Convertible car seats keep small children safe as they grow from babies to big kids
Convertible car seats bridge the gap between infant car seats, designed for the smallest babies, and booster seats that help bigger kids properly fit a vehicle's seat belts. For smaller children, convertible car seats can be installed rear-facing for additional protection in a crash. Once a child reaches the seat's rear-facing height or weight limits, parents can turn it around.
Aside from the ability to flip from rear- to forward-facing, convertible car seats share some other characteristics. They have five-point harnesses with chest chips to keep children secure, and, like most car seats, they allow for both Lower Anchors and Tethers for Children (LATCH) and seat-belt installation. Unlike infant car seats, which are light enough to be carried and can detach from a stay-in-car base, most convertible car seats are designed to stay put in your vehicle. It's just as well -- most convertibles are bulky and heavy, with some tipping the scales at more than 20 or even 30 pounds.
There are a few other things to consider when you're picking a convertible car seat: how long you want your child to use the seat both rear- and forward-facing, how much you want to spend and how much space you have in your vehicle.
Today's convertible car seats have higher weight limits than ever. Many convertibles can accommodate children up to around 40 pounds rear-facing and 65 or 70 pounds forward-facing. In theory, this means a convertible car seat should accommodate an average child rear-facing until age 4 and forward-facing until 9 or 10. In practice, that's rare: Most children will outgrow a convertible car seat by height before weight. Height limits vary widely among seats, and there are often additional requirements specified by a seat's manufacturer. Common rules include that rear-facing children have at least an inch of seat shell above their head and that forward-facing children's shoulders be lower than the top slot used for the harness strap. In general, seats with taller shells will have the longest life span, but they'll hog more front-to-back room in a car. In addition, seats that accommodate bigger children are among the most expensive convertibles -- but the investment may pay off if you don't need to buy another seat before your child can use a booster. Expect to pay around $150 for a basic higher-capacity convertible car seat. If you want extra bells and whistles, you may pay closer to $250 or even $300.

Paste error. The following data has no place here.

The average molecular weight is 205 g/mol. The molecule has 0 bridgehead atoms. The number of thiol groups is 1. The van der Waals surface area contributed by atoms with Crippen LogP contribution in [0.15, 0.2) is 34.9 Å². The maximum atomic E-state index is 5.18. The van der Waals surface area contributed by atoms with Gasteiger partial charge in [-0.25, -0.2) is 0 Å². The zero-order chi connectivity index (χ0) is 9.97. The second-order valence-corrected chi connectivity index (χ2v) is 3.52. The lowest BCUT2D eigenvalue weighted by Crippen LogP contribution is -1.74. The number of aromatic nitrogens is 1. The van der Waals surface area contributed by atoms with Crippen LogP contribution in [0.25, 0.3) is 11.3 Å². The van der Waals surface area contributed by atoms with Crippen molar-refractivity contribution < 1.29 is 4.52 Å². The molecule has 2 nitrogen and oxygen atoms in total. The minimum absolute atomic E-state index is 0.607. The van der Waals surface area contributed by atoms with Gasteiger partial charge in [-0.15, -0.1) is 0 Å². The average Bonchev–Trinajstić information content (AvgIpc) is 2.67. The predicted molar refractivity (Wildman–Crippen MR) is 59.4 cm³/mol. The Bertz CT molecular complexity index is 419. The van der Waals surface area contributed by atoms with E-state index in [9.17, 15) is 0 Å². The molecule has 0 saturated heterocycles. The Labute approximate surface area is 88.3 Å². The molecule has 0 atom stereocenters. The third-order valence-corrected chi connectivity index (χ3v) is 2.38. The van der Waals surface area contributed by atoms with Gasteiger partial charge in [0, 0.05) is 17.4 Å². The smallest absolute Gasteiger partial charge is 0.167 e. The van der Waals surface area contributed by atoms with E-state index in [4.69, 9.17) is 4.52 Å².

Less expensive convertible car seats are perfectly safe, but they lack extra frills. It's easy to assume a more expensive convertible car seat will be safer than a cheaper model. In reality, every car seat sold in the U.S. has to pass the same federal crash tests. Aside from price, there are a couple of other pros to less expensive seats: They're often smaller, which means they may be a better fit in compact cars, and they may be lighter, too -- no small consideration in the world of bulky, heavy convertible car seats. The biggest downside to less expensive car seats? They often have lower weight capacities, with some topping out at around 40 pounds forward-facing. They also may lack extras, such as head wings that protect against side-impact crashes or thicker padding to keep children comfier.
Compact convertible car seats exist, but there are trade-offs. For parents used to infant car seats, the sheer bulk of convertibles can be a shock -- especially when they end up hogging half the backseat. Compact convertible car seats are designed with more narrow frames, which is especially useful if you need to fit two or even three car seats in one row. But beware: A seat billed as compact may still take up plenty of room front-to-back when installed rear-facing. Some compact seats may have lower height and weight limits, meaning they won't last as long. They also may feel confining for kids with bigger frames.
Watch for recent recalls. In February 2014, Graco recalled nearly 3.8 million convertible car seats due to an issue with the buckle that makes it difficult to remove a child from the seat, increasing the risk of injury when an emergency exit from the vehicle is required. The recall was initiated at the urging of the National Highway Traffic Safety Administration (NHTSA) following reports from a number of parents. We discuss this specific recall in our section on budget car seats; however, it's worth noting here that you should never buy a used car seat. Buy new and be sure to register it, and you will be notified of any recalls.
The NHTSA has also recommended that Graco recall millions of its infant seats, something that, at the time this report went to press, Graco has declined to do. For some safe alternatives to Graco, see our report on infant car seats. If your child is ready to move up to the next level, see our report on booster seats.
ConsumerSearch has analyzed expert and customer reviews to evaluate the safety, ease of use, lifestyle factors and customer service for popular convertible car seats. The result is our picks for the best convertible car seats on the market.